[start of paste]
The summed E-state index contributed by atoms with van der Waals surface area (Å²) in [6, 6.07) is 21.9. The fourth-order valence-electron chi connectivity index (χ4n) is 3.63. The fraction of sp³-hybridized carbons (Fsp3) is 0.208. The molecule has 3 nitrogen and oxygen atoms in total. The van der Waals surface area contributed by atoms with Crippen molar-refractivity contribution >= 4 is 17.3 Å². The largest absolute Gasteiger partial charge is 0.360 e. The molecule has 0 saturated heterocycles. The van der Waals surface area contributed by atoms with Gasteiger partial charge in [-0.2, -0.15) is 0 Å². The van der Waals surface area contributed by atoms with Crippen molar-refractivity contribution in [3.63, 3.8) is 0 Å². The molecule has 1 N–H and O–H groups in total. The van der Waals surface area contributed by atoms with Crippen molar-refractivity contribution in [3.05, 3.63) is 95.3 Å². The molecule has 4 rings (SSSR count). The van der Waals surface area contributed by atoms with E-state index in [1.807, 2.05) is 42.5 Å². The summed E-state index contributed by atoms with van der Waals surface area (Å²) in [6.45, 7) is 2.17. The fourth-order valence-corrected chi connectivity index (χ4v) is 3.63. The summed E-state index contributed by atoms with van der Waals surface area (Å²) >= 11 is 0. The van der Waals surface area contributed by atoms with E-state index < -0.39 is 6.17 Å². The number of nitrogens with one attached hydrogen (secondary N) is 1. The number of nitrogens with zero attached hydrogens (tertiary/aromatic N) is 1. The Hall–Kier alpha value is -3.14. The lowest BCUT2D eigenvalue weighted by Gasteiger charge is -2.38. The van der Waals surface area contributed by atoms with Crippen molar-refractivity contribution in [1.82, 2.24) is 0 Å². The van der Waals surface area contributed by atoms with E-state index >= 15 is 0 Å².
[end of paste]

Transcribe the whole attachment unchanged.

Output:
The summed E-state index contributed by atoms with van der Waals surface area (Å²) in [6, 6.07) is 21.9. The fourth-order valence-electron chi connectivity index (χ4n) is 3.63. The fraction of sp³-hybridized carbons (Fsp3) is 0.208. The molecule has 3 nitrogen and oxygen atoms in total. The van der Waals surface area contributed by atoms with Crippen molar-refractivity contribution >= 4 is 17.3 Å². The largest absolute Gasteiger partial charge is 0.360 e. The molecule has 0 saturated heterocycles. The van der Waals surface area contributed by atoms with Gasteiger partial charge in [-0.2, -0.15) is 0 Å². The van der Waals surface area contributed by atoms with Crippen molar-refractivity contribution in [3.63, 3.8) is 0 Å². The molecule has 1 N–H and O–H groups in total. The van der Waals surface area contributed by atoms with Crippen molar-refractivity contribution in [3.05, 3.63) is 95.3 Å². The molecule has 4 rings (SSSR count). The van der Waals surface area contributed by atoms with E-state index in [1.807, 2.05) is 42.5 Å². The summed E-state index contributed by atoms with van der Waals surface area (Å²) in [6.45, 7) is 2.17. The fourth-order valence-corrected chi connectivity index (χ4v) is 3.63. The summed E-state index contributed by atoms with van der Waals surface area (Å²) >= 11 is 0. The van der Waals surface area contributed by atoms with E-state index < -0.39 is 6.17 Å². The number of nitrogens with one attached hydrogen (secondary N) is 1. The number of nitrogens with zero attached hydrogens (tertiary/aromatic N) is 1. The Hall–Kier alpha value is -3.14. The lowest BCUT2D eigenvalue weighted by Gasteiger charge is -2.38. The van der Waals surface area contributed by atoms with Crippen molar-refractivity contribution in [1.82, 2.24) is 0 Å². The van der Waals surface area contributed by atoms with E-state index >= 15 is 0 Å².